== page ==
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Research Papers: Friction & Wear

Effect of Impact Angle on the Erosion–Corrosion Behavior of AISI 420 Stainless Steel in 3.5 wt.% NaCl Solution

[+] Author and Article Information
M. Ranjbar, M. Abedini

School of Metallurgy and Materials Engineering,
College of Engineering,
University of Tehran,
Tehran 1439957131, Iran

H. M. Ghasemi

School of Metallurgy and Materials Engineering,
College of Engineering,
University of Tehran,
Tehran 1439957131, Iran
e-mail: hghasemi@ut.ac.ir

1Corresponding author.

Contributed by the Tribology Division of ASME for publication in the JOURNAL OF TRIBOLOGY. Manuscript received July 26, 2014; final manuscript received February 21, 2015; published online April 8, 2015. Assoc. Editor: Robert Wood.

J. Tribol 137(3), 031604 (Jul 01, 2015) (6 pages) Paper No: TRIB-14-1186; doi: 10.1115/1.4029939 History: Received July 26, 2014; Revised February 21, 2015; Online April 08, 2015

Erosion, erosion–corrosion, and synergistic behaviors of AISI 420 stainless steel were studied in 3.5 wt.% NaCl solution containing silica sand with the size of 250–500 μm as erodent particle. The erosion and erosion–corrosion tests were carried out according to ASTM G11909 standard and the synergism was calculated. The tests were performed using a slurry jet apparatus at a jet velocity of 6.5 m/s, sand concentration of 90 g/l, and various impinging angles of 20 deg–90 deg. Scanning electron microscope (SEM) was used to study the eroded surfaces and erosion mechanisms. The SEM images showed that under low impacting angles, cutting deformation was the main erosion mechanism while impact and work hardening could be responsible for material removal at high impacting angles. The results showed that the maximum erosion–corrosion and synergism rates occurred at an impingement angle of about 50 deg while the maximum pure erosion rate was obtained at impingement angle of about 35 deg. Energy dispersive spectrometry (EDS) analysis showed that an oxide layer was formed on the surfaces of the samples during erosion–corrosion tests. This oxide layer could make the surface more brittle and could lead to an increment of about 15 deg in the angle of the maximum removal rate. The formation and the subsequent removal of the nonprotective oxide layer as well as possible initiation and propagation of pits during erosion–corrosion tests could lead to higher erosion–corrosion rate compared to pure erosion resulting in a positive synergism under the conditions tested.

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Figures

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Fig. 5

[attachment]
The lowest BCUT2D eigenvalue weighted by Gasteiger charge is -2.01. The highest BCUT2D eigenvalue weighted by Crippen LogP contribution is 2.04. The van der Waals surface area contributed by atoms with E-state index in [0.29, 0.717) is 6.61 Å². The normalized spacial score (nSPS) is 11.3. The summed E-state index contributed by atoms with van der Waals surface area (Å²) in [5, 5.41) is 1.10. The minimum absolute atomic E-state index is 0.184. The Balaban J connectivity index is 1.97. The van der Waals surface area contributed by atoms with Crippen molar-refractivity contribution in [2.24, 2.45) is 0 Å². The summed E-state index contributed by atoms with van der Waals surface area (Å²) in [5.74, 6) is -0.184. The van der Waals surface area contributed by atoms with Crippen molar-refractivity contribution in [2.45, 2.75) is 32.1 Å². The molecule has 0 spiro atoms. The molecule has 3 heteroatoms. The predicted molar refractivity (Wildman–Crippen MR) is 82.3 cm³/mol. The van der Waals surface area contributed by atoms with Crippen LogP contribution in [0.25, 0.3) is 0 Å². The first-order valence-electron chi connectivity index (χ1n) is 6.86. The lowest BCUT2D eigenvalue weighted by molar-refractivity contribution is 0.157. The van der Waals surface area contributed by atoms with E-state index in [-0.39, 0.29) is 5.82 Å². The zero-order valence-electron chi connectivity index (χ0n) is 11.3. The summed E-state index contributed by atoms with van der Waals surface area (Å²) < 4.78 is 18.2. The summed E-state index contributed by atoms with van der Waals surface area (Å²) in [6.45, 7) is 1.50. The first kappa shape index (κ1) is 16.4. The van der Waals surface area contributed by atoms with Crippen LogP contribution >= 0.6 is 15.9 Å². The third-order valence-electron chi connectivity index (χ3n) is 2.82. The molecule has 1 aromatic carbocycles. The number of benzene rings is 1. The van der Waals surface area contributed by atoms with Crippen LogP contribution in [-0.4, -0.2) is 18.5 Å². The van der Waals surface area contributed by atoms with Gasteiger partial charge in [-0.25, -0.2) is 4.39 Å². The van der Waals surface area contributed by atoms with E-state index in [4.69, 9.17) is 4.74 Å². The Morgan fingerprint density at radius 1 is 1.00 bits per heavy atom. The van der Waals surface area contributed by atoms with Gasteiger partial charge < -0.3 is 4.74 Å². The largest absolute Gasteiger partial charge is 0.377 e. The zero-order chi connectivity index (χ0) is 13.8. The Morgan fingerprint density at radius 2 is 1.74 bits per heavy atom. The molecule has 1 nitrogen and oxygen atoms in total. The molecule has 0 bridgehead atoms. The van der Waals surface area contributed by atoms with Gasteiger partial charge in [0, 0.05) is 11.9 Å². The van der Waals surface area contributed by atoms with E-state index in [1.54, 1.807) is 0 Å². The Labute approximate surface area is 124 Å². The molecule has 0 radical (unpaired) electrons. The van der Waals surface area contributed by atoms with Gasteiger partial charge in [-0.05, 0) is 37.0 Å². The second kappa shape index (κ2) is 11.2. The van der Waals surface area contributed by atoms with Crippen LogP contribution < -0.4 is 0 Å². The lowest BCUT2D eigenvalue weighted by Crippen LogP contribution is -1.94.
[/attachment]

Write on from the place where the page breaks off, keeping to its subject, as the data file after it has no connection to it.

SEM image of erosion–corrosion surface of AISI 420 stainless steel eroded at jet velocity of 6.5 m/s, sand concentration of 90 g/l for 45 min at impingement angle of 30 deg. The single headed and double headed arrows show the erosion direction and the erosion tracks, respectively.

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Fig. 6

SEM images of a possible pit on the surface of erosion–corrosion sample under a jet velocity of 6.5 m/s, sand concentration of 90 g/l, impingement angle of 50 deg for 45 min at two different magnifications. The arrows show the erosion direction.

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Fig. 4

Polarization diagram for stagnant corrosion of AISI 420 stainless steel in 3.5 wt.% NaCl solution

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Fig. 3

SEM images of typical wear marks on surfaces of AISI 420 stainless steels eroded at a jet velocity of 6.5 m/s for 45 min, erosion–corrosion at impingement angles of (a) 50 deg and (b) 90 deg, pure erosion at impingement angles of (c) 50 deg and (d) 90 deg. The single headed and double headed arrows show the erosion direction and the erosion tracks, respectively.

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Fig. 2

The effect of impact angle on pure erosion, erosion–corrosion, and synergism rates of AISI 420 stainless steel at a jet velocity of 6.5 m/s, sand concentration of 90 g/l for 45 min

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Fig. 1

Effect of impinging angle on the number of particles impacted on the sample at impingement angles of: (a) 90 deg and (b) 30 deg

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Fig. 7

SEM images of erosion–corrosion surfaces at impingement angles of (a) 30 deg, (b) 50 deg, (c) 90 deg, and (d) pure erosion surface at impingement angle of 50 deg. The circles and arrows show the pits and the erosion direction, respectively.

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Fig. 8

Synergism percent as a function of impact angle for AISI 420 stainless steel obtained at a jet velocity of 6.5 m/s, sand concentration of 90 g/l for test duration of 45 min

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